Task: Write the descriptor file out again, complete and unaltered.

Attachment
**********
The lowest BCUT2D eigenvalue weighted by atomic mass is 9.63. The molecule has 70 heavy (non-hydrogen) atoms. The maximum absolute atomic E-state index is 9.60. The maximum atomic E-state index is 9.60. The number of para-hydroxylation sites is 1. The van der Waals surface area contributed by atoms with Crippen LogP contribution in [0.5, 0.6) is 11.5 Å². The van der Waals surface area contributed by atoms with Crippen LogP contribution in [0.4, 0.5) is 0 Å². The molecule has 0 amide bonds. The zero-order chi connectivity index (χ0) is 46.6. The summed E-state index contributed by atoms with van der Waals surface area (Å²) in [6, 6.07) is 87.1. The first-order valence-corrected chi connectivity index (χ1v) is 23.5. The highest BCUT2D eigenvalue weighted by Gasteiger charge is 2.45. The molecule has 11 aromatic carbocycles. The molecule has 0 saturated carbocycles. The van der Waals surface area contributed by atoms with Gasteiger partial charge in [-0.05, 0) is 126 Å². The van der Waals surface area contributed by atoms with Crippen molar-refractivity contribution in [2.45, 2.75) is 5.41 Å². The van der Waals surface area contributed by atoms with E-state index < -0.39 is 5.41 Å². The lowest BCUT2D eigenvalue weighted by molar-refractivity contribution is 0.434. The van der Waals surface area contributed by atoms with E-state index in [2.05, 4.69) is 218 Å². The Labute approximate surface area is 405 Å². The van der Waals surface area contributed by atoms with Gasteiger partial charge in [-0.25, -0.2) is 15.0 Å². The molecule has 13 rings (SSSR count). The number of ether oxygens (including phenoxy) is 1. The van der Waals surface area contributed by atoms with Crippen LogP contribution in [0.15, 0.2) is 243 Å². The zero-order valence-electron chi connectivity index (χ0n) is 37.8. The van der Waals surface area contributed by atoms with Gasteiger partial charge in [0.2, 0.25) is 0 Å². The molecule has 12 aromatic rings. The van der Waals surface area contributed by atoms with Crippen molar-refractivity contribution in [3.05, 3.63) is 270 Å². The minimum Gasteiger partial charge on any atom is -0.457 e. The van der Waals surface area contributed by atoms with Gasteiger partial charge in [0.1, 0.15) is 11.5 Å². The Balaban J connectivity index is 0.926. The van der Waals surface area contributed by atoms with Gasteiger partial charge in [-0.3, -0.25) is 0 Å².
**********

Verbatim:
The lowest BCUT2D eigenvalue weighted by atomic mass is 9.63. The molecule has 70 heavy (non-hydrogen) atoms. The maximum absolute atomic E-state index is 9.60. The maximum atomic E-state index is 9.60. The number of para-hydroxylation sites is 1. The van der Waals surface area contributed by atoms with Crippen LogP contribution in [0.5, 0.6) is 11.5 Å². The van der Waals surface area contributed by atoms with Crippen LogP contribution in [0.4, 0.5) is 0 Å². The molecule has 0 amide bonds. The zero-order chi connectivity index (χ0) is 46.6. The summed E-state index contributed by atoms with van der Waals surface area (Å²) in [6, 6.07) is 87.1. The first-order valence-corrected chi connectivity index (χ1v) is 23.5. The highest BCUT2D eigenvalue weighted by Gasteiger charge is 2.45. The molecule has 11 aromatic carbocycles. The molecule has 0 saturated carbocycles. The van der Waals surface area contributed by atoms with Gasteiger partial charge in [-0.05, 0) is 126 Å². The van der Waals surface area contributed by atoms with Crippen molar-refractivity contribution in [2.45, 2.75) is 5.41 Å². The van der Waals surface area contributed by atoms with E-state index < -0.39 is 5.41 Å². The lowest BCUT2D eigenvalue weighted by molar-refractivity contribution is 0.434. The van der Waals surface area contributed by atoms with E-state index in [2.05, 4.69) is 218 Å². The Labute approximate surface area is 405 Å². The van der Waals surface area contributed by atoms with Gasteiger partial charge in [-0.25, -0.2) is 15.0 Å². The molecule has 13 rings (SSSR count). The number of ether oxygens (including phenoxy) is 1. The van der Waals surface area contributed by atoms with Crippen LogP contribution in [0.15, 0.2) is 243 Å². The zero-order valence-electron chi connectivity index (χ0n) is 37.8. The van der Waals surface area contributed by atoms with Gasteiger partial charge in [0.2, 0.25) is 0 Å². The molecule has 12 aromatic rings. The van der Waals surface area contributed by atoms with Crippen molar-refractivity contribution in [3.05, 3.63) is 270 Å². The minimum Gasteiger partial charge on any atom is -0.457 e. The van der Waals surface area contributed by atoms with Gasteiger partial charge in [0.1, 0.15) is 11.5 Å². The Balaban J connectivity index is 0.926. The van der Waals surface area contributed by atoms with Gasteiger partial charge in [-0.3, -0.25) is 0 Å².